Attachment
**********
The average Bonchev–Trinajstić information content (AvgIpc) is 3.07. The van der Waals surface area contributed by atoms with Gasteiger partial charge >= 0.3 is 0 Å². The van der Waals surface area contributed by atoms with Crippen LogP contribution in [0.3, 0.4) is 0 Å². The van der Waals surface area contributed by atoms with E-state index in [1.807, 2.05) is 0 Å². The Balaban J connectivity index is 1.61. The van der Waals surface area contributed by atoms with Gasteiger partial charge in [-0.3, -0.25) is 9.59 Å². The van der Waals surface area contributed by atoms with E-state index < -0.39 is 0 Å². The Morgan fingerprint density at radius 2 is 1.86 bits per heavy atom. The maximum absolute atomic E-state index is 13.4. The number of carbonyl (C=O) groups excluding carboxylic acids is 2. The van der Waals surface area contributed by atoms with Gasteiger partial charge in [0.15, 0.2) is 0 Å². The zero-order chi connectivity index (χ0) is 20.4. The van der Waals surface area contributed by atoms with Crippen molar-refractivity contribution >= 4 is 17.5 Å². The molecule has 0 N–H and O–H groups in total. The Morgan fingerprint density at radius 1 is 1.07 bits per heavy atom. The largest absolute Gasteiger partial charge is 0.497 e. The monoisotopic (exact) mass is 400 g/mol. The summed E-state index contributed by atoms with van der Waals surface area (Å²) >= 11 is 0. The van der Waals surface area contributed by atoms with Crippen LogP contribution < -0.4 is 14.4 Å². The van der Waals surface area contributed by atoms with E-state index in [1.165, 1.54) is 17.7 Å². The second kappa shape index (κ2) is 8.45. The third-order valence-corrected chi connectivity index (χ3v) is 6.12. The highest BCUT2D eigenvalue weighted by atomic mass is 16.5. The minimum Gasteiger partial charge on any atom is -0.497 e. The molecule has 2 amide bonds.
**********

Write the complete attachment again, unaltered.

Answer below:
The average Bonchev–Trinajstić information content (AvgIpc) is 3.07. The van der Waals surface area contributed by atoms with Gasteiger partial charge >= 0.3 is 0 Å². The van der Waals surface area contributed by atoms with Crippen LogP contribution in [0.3, 0.4) is 0 Å². The van der Waals surface area contributed by atoms with E-state index in [1.807, 2.05) is 0 Å². The Balaban J connectivity index is 1.61. The van der Waals surface area contributed by atoms with Gasteiger partial charge in [-0.3, -0.25) is 9.59 Å². The van der Waals surface area contributed by atoms with E-state index < -0.39 is 0 Å². The Morgan fingerprint density at radius 2 is 1.86 bits per heavy atom. The maximum absolute atomic E-state index is 13.4. The number of carbonyl (C=O) groups excluding carboxylic acids is 2. The van der Waals surface area contributed by atoms with Gasteiger partial charge in [0.15, 0.2) is 0 Å². The zero-order chi connectivity index (χ0) is 20.4. The van der Waals surface area contributed by atoms with Crippen molar-refractivity contribution >= 4 is 17.5 Å². The molecule has 0 N–H and O–H groups in total. The Morgan fingerprint density at radius 1 is 1.07 bits per heavy atom. The largest absolute Gasteiger partial charge is 0.497 e. The monoisotopic (exact) mass is 400 g/mol. The summed E-state index contributed by atoms with van der Waals surface area (Å²) >= 11 is 0. The van der Waals surface area contributed by atoms with Crippen LogP contribution < -0.4 is 14.4 Å². The van der Waals surface area contributed by atoms with E-state index in [1.165, 1.54) is 17.7 Å². The second kappa shape index (κ2) is 8.45. The third-order valence-corrected chi connectivity index (χ3v) is 6.12. The highest BCUT2D eigenvalue weighted by atomic mass is 16.5. The minimum Gasteiger partial charge on any atom is -0.497 e. The molecule has 2 amide bonds.